The basic process of creating a budget starts by listing your business's monthly fixed and variable costs. Your next step is to predict what your monthly income will likely be. Finally, decide on the allocation of funds to achieve your goals.
Putting this Information to Work
Extensive financial and business information is used to create highly detailed reports, performance dashboards, and key performance indicators. Now you are ready to make better, more informed business decisions.
Departmentalized Income Statements
You will have the ability to produce income statements by department, right down to net profit. You will be one of a very small group of contractors that have divided their financials into important segments and knows exactly how much net profit (or loss) is generated from each one.
The Power of Breakeven
(Income – Cost of Goods Sold) = Gross Profit
(Gross Profit – Variable Overhead) = Contribution Margin
(Contribution Margin – Fixed Overhead) = Net Profit Before Taxes
When contribution margin dollars cover your fixed overhead, you are at your breakeven point. Every single contribution margin dollar becomes net profit.
Imagine the power of knowing the exact day of each month where your company breaks even. Based on facts, you can offer discounts to fill unused capacity or turn down low-profit work in favor of something more beneficial. You can offer performance bonuses with confidence.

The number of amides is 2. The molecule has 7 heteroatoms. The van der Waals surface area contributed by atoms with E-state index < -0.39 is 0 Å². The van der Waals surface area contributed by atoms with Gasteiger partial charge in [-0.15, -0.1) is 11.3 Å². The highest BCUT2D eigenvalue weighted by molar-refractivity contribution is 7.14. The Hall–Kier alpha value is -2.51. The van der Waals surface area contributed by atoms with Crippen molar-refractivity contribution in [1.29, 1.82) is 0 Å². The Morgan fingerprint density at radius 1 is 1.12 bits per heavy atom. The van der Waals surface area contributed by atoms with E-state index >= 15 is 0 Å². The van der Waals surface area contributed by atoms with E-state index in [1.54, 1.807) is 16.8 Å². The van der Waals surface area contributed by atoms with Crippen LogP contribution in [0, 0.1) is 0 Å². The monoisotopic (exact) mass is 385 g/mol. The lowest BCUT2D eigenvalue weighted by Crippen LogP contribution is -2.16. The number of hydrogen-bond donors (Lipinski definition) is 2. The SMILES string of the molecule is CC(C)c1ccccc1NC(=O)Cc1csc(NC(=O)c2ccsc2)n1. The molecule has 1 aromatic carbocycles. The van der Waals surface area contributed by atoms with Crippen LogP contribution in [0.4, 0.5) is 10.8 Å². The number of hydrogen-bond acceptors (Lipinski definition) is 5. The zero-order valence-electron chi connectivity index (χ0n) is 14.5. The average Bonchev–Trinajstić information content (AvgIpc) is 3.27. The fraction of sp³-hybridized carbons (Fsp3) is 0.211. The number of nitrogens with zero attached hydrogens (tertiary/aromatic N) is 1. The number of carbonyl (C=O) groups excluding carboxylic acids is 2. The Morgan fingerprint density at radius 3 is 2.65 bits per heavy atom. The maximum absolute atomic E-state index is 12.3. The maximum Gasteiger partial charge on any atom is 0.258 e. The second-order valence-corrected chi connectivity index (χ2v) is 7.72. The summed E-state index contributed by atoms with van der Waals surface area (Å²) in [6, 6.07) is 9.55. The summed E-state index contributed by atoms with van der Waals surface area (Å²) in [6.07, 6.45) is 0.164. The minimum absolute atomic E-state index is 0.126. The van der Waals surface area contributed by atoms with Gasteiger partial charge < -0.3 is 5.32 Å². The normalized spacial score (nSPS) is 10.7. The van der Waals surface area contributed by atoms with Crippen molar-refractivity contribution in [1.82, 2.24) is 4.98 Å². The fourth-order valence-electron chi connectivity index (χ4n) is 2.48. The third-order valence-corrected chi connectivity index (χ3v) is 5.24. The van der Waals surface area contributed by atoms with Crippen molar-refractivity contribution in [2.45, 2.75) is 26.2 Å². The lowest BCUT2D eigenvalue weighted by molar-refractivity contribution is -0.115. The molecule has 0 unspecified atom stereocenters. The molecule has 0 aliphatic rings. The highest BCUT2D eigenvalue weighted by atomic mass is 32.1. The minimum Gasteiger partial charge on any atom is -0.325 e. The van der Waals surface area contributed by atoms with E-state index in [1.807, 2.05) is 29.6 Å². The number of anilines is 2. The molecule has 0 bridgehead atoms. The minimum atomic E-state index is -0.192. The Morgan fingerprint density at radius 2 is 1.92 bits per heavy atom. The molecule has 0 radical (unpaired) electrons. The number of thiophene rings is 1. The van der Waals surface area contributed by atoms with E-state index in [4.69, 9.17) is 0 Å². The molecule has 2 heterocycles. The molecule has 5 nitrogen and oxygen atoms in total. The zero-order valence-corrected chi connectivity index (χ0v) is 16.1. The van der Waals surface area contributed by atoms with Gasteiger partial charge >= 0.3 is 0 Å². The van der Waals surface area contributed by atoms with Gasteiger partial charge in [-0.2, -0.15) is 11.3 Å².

A detailed set of dashboards offer a deep look into every finite detail of your business. There will be complete transparency regarding technician production, department profitability, sales lead production by employee, marketing success, customer experience, health and safety, HR, and so much more.
Specialized Accounting Software
If you want the things mentioned in this article, but do not know where to begin, invest in great software and use it properly.
Do not let your employees or an outside accountant tell you what software to use. If your accountant suggests generic store-bought software, get a better accountant. They are more concerned with themselves than your business.
You need specialized contracting business management software that puts a strong emphasis on accounting and financial structure. Do not be fooled by bells and whistles or the promise of “this software is super easy to use.” The only way to make software easy to use is to cut out important features and remove options.
You likely invest significantly in training for your technicians. The same should be true for people that use your financial software. If you have great software, it is vital to use that software to its fullest extent and the way the designer intended it to be used.
ABOUT THE AUTHOR
James R. Leichter
James is a successful entrepreneur and master mechanic whose accomplishments include being the founder of MrHVAC.com, the CEO and founder of Aptora, the President of RA Tax and Accounting and a partner with ProAmerican Investments.
James' company MrHVAC.com is a website dedicated to improving the lives of contractors. It includes industry articles, specialized HVAC calculators, forms, templates and one of the most extensive operations manuals in the country. As the founder of Aptora corporation, he has created some of the most popular software programs in the service industry including Flat Rate Plus and Total Office Manager.
James is well known for his burning passion to help contractors and it shows in his unique speaking style. He has hosted management workshops all around the United States and has conducted onsite consulting since 1996 with hundreds of contractors.